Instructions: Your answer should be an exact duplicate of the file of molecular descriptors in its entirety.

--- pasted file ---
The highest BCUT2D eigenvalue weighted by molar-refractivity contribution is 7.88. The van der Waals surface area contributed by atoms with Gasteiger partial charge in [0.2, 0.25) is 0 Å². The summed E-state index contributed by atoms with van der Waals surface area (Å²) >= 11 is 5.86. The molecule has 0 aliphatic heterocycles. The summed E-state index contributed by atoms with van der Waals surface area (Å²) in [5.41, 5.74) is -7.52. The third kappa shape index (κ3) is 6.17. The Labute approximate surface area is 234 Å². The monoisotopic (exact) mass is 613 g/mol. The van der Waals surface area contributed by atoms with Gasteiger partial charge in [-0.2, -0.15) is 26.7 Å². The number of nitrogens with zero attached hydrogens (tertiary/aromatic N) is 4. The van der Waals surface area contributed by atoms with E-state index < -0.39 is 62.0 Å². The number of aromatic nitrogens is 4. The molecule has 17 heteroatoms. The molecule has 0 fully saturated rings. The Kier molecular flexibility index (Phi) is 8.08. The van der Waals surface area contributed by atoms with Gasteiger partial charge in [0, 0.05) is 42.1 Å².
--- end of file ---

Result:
The highest BCUT2D eigenvalue weighted by molar-refractivity contribution is 7.88. The van der Waals surface area contributed by atoms with Gasteiger partial charge in [0.2, 0.25) is 0 Å². The summed E-state index contributed by atoms with van der Waals surface area (Å²) >= 11 is 5.86. The molecule has 0 aliphatic heterocycles. The summed E-state index contributed by atoms with van der Waals surface area (Å²) in [5.41, 5.74) is -7.52. The third kappa shape index (κ3) is 6.17. The Labute approximate surface area is 234 Å². The monoisotopic (exact) mass is 613 g/mol. The van der Waals surface area contributed by atoms with Gasteiger partial charge in [-0.2, -0.15) is 26.7 Å². The number of nitrogens with zero attached hydrogens (tertiary/aromatic N) is 4. The van der Waals surface area contributed by atoms with E-state index < -0.39 is 62.0 Å². The number of aromatic nitrogens is 4. The molecule has 17 heteroatoms. The molecule has 0 fully saturated rings. The Kier molecular flexibility index (Phi) is 8.08. The van der Waals surface area contributed by atoms with Gasteiger partial charge in [0, 0.05) is 42.1 Å².